Barrad’s and Pratt’s Die Winterreise was a journey of the soul that for the length of an unforgettable evening we took as awed companions of two superlative artists.

Rafael de Acha

Bohuslav Martinů SONGS

Among Czech composers, Bohuslav Martinů stands tall as a 20th century example of survival against all odds. In spite of many vicissitudes that challenged his mental and physical well-being, Martinů soldiered on, composing nearly four hundred works – symphonies, concerti, ballets, chamber music, and a treasure trove of songs for voice and piano.

Supraphon has released an exquisitely produced, perfectly packaged, and elegantly engineered album of Martinů’s music simply titled Bohuslav Martinů SONGS. It features two singers worth sitting up for and listening to: soprano Martina Janková and baritone Tomáš Král both accompanied by Ivo Kahánek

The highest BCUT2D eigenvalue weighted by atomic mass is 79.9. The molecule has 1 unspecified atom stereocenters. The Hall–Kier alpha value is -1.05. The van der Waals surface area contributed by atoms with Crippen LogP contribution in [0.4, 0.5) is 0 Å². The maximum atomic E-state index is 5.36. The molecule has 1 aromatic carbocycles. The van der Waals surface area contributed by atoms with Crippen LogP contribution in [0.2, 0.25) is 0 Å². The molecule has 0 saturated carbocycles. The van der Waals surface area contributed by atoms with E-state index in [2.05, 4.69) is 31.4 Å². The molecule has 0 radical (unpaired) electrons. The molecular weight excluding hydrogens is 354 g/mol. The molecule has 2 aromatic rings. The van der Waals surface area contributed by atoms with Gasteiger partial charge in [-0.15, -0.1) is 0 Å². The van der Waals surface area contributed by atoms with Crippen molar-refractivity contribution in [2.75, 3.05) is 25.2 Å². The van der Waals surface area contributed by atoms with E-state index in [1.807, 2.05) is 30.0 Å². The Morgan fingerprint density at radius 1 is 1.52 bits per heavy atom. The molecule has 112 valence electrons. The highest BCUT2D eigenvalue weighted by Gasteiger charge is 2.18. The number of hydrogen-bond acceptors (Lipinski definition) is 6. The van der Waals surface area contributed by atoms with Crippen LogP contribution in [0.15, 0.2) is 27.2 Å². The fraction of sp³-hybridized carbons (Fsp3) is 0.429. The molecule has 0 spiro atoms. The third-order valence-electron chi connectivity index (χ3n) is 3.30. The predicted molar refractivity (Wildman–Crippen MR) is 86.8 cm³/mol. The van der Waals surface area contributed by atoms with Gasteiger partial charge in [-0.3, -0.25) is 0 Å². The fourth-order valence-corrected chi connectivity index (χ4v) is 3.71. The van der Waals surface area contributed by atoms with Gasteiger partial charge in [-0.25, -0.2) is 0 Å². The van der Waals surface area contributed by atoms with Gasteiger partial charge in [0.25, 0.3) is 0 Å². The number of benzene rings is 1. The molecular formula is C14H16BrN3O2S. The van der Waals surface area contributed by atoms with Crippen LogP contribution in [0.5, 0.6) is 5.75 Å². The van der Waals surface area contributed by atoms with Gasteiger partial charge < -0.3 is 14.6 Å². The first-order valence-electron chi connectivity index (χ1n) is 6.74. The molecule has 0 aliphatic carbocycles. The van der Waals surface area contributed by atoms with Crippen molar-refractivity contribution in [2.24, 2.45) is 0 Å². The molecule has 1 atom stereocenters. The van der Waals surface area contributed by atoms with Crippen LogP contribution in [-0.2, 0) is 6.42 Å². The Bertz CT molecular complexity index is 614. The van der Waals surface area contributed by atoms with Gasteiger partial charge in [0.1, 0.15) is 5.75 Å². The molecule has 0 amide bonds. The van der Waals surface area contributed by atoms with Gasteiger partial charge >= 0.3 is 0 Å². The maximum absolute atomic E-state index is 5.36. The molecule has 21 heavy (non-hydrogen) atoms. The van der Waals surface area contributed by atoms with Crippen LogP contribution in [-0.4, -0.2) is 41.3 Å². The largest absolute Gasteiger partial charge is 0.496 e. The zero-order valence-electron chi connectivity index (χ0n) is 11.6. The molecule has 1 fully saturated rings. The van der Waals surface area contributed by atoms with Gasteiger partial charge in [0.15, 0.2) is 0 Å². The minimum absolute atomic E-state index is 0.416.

The album beautifully designed by Tomas Coufál and illustrated with art photography by several Czech visual artists is proof palpable that it often takes village to create great work. The song texts are given in three languages, with the English translation by Mark Newkirk of both the lyrics and the insightful notes by Ales Brezina greatly contributing to the enjoyment of this collection of songs.

For those of us not neither familiar with Martinů’s songs nor all that knowledgeable about Czech art song this Supraphon SU-4235-2 release is nothing short of a welcome gift of discoveries.

Four song cycles are included: Songs On One Page, Songs On Two Pages, New Slovak Songs, and New Chapbook. Except for the lengthier New Slovak Songs, written in 1920, the other three works approximately run from eight to eleven minutes, each containing seven to eight miniatures, some as brief as 28 seconds, none longer than three minutes. Three of the four cycles were written in the early 1940’s.